A Christian Guide to Luke by R. David Pogge

Chapter 5

The Sermon on the Mount

Luke 6

The Sermon on the Mount is found in Luke 6:20-49 and Matthew chapters 5 through 7.

Section 5.1 - Two Reports of One Sermon

Since Matthew was a disciple, he no doubt heard the sermon first-hand. Luke heard the sermon second-hand. Luke was a Gentile who was probably converted by Paul on the Third Missionary Journey. Luke wrote his Gospel based on what he heard from Paul and others years later.

Many have undertaken to draw up an account of the things that have been fulfilled among us, just as they were handed down to us by those who from the first were eyewitnesses and servants of the word. With this in mind, since I myself have carefully investigated everything from the beginning, I too decided to write an orderly account for you, most excellent Theophilus, so that you may know the certainty of the things you have been taught. [Luke 1:1-4]

Luke says he “carefully investigated everything.” During that investigation, he discovered what other people who heard The Sermon on the Mount remembered about it.

Luke’s version of The Sermon on the Mount is important for two reasons. First, it confirms the accuracy of Matthew’s report. Even though Luke gave a second-hand report years later of what Jesus said, there are no significant differences between Luke’s second-hand version and Matthew’s first-hand version.

Second, it tells us which parts of the sermon had the greatest impact on the audience. If you ask someone, “What did the preacher say in the sermon this morning?” he can't tell you everything the preacher said in just a few words. He will tell you what he thought was the main point of the sermon. The parts of The Sermon on the Mount that were passed down to Luke tell us which parts of the sermon were most memorable at the time.

Section 5.2 - The Beatitudes

The Sermon on the Mount began with a section commonly called, "The Beautitudes." Here is a color-coded, side-by-side comparison of both versions, with Matthew's version rearranged to match Luke's order, as much as possible.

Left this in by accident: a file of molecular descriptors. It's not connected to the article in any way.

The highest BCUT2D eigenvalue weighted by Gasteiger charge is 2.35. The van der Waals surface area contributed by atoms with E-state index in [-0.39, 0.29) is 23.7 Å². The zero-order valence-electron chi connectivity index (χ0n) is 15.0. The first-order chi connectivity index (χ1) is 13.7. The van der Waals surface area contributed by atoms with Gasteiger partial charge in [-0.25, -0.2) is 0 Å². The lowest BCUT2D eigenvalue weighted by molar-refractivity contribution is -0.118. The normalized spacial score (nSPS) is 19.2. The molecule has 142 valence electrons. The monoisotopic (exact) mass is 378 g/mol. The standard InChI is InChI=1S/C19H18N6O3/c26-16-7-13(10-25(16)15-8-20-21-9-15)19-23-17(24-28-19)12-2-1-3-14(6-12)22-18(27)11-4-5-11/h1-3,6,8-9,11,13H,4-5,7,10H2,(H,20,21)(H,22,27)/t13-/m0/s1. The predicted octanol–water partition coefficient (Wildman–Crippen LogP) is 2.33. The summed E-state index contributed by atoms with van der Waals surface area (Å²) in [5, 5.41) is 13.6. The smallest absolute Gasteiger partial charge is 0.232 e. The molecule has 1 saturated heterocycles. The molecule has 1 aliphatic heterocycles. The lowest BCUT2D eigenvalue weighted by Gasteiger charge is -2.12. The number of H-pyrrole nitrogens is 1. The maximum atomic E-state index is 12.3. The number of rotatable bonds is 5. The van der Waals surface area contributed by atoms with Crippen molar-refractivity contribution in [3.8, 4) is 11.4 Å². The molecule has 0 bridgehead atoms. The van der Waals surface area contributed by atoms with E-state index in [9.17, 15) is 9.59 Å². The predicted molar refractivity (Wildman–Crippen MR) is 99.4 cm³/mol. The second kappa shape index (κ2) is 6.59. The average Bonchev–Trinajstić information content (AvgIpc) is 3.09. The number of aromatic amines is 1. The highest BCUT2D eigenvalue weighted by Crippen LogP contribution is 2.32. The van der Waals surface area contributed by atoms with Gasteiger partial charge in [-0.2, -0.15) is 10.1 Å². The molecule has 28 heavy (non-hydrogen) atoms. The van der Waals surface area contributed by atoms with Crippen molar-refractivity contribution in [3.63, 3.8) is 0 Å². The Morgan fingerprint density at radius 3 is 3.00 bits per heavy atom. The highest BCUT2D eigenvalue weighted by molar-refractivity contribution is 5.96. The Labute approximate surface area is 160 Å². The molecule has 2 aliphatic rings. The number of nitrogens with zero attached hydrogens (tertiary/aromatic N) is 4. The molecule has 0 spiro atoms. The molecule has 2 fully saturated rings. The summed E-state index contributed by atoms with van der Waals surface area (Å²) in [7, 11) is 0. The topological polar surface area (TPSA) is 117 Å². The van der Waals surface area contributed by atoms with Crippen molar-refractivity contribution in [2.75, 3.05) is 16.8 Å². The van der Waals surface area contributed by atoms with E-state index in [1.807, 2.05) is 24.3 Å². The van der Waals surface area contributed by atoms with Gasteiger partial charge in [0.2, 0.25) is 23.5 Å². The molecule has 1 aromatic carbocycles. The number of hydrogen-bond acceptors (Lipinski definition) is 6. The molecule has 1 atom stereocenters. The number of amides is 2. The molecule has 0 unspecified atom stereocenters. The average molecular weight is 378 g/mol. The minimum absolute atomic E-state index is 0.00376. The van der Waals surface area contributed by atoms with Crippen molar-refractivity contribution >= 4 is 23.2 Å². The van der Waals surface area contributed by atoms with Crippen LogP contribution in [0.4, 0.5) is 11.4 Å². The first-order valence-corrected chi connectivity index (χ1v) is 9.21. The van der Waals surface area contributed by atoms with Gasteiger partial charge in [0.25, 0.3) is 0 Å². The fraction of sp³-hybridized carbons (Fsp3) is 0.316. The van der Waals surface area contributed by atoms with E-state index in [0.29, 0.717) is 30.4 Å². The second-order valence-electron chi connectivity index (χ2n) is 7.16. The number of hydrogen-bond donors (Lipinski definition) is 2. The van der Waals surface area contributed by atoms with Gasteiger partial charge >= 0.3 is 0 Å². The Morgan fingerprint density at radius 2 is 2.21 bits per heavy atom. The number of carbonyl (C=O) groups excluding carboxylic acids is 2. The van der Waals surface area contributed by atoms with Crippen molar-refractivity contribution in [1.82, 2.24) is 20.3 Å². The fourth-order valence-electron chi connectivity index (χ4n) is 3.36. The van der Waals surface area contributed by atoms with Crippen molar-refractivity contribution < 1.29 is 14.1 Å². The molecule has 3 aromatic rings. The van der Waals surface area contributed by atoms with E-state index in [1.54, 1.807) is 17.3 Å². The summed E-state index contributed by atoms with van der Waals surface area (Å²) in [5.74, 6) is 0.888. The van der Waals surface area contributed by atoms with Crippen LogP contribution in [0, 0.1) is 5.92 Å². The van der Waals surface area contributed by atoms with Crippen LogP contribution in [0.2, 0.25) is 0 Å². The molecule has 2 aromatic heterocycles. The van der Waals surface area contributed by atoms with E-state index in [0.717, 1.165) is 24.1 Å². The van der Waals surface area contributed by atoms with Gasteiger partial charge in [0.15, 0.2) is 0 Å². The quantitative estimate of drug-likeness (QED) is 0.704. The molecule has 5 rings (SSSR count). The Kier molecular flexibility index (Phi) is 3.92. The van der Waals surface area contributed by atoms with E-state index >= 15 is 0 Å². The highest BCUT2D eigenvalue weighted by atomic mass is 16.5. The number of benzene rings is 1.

Luke 6:20-26Matthew 5:3-12
20 Blessed are you who are poor, for yours is the kingdom of God.3 Blessed are the poor in spirit, for theirs is the kingdom of heaven.
21 a Blessed are you who hunger now, for you will be satisfied.6 Blessed are those who hunger and thirst for righteousness, for they will be filled.
21 b Blessed are you who weep now, for you will laugh.4 Blessed are those who mourn, for they will be comforted.
22 Blessed are you when people hate you, when they exclude you and insult you and reject your name as evil, because of the Son of Man.10 Blessed are those who are persecuted because of righteousness, for theirs is the kingdom of heaven.
11 Blessed are you when people insult you, persecute you and falsely say all kinds of evil against you because of me.
23 Rejoice in that day and leap for joy, because great is your reward in heaven. For that is how their ancestors treated the prophets.12 Rejoice and be glad, because great is your reward in heaven, for in the same way they persecuted the prophets who were before you.
24 But woe to you who are rich, for you have already received your comfort.5 Blessed are the meek, for they will inherit the earth.
25 a Woe to you who are well fed now, for you will go hungry.7 Blessed are the merciful, for they will be shown mercy.
25 b Woe to you who laugh now, for you will mourn and weep.8 Blessed are the pure in heart, for they will see God.
26 Woe to you when everyone speaks well of you, for that is how their ancestors treated the false prophets.9 Blessed are the peacemakers, for they will be called children of God.

They aren’t identical, but they are substantially the same. Luke records four blessings, a judgment reference, and four curses. Matthew records eight blessings (nine if you don’t count the duplication) and a judgment reference. In both cases, the blessings acknowledge the fact that even though things may be bad now for the righteous, they will be better after the judgment.

Compared to Matthew’s version, Luke includes four woes and omits four blessings. Taken out of context this way, it would appear that Matthew reports that Jesus motivated people exclusively with carrots; but Luke says that in addition to a carrot, Jesus used a stick. There are plenty of sticks later in Matthew’s version of The Sermon on the Mount, so one should not base the entire analysis of how Jesus preached using Matthew's version of the Beatitudes alone.